Aria Rebrands Ivey Room as ‘Table 1’ amid Namesake’s Legal Woes

The Ivey Room, one of the most iconic spots in all of poker, is no more, at least in name.

The powers that be at the Aria casino shed the moniker this week as legal controversy continues to surround one of the game’s most revered players.

The Ivey Room plaque was taken down, replaced by the somewhat uninspiring “Table 1,” much to the chagrin of high-profile poker vlogger Joey Ingram.

The Ivey Room was christened in the spring of 2010 — just a few months after the lavish Aria resort opened its doors — with a million-dollar freeroll for VIP casino gamblers. And for some nine years, the room was the scene of some of the biggest nosebleed cash games in town.

It was also the setting for some controversy, including a drunken poker game that led to a $3 million lawsuit between poker pro Matt Kirk and King’s Casino owner Leon Tsoukernik.

At the time of the room’s opening, Ivey was 33-years old and considered one of the best players in the world. And while that may still hold true, his name has been dragged through the mud in recent years.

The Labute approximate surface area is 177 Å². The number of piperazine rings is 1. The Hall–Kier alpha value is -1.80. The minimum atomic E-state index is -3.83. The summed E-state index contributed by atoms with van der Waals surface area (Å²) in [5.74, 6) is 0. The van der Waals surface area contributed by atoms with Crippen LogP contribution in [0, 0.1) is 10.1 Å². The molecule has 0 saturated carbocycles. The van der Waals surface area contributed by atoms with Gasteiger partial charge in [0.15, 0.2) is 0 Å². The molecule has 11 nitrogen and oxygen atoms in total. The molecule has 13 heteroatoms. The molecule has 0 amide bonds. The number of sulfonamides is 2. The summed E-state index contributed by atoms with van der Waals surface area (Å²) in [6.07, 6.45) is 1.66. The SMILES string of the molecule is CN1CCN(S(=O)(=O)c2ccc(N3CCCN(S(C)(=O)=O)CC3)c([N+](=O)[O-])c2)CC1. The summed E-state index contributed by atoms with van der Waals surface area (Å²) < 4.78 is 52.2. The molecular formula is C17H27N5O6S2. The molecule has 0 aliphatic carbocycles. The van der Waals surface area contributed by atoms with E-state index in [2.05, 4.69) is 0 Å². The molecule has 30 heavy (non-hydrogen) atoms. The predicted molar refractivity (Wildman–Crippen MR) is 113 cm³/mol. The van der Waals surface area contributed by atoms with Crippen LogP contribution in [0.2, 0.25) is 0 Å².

Edge Sorting Claims

It all started in 2012 when both the Borgata in Atlantic City and the Crockfords Casino in Londonaccused Ivey of using a technique called “edge sorting” to gain an advantage over the house while playing baccarat.

It was all downhill from there:

  • In December of 2016, a court ordered to Ivey to repay $10.1 million to the Borgata
  • In October of 2017, the UK Supreme Court ruled against Ivey in his bid to recover the £7.7 million ($10 million) withheld from the London casino
  • Last September, Ivey lost a motion to stay the $10.1 million ordered repayment to the Borgata
  • Then, earlier this month, the New Jersey casino won approval to go after Phil Ivey’s assets in Nevada in order to recover its $10.1 million

Ivey is said to be appealing the most recent ruling in New Jersey, though the status of that case is unclear.

Las Vegas-based MGM Resorts owns both the Aria and Borgata casinos.

Saving Face?

Aria is denying that the sudden name change had anything to do with Ivey’s ongoing legal troubles.

Sean McCormack, Aira’s director of poker operations, simply said that it was time for a change, though he wouldn’t say why.

While many are calling for a catchier name than “Table 1,” McCormack calls it a “perfect fit.”

And though McCormack wouldn’t connect the name change to Phil Ivey’s legal woes with the Aria’s parent company, Norman Chad was:



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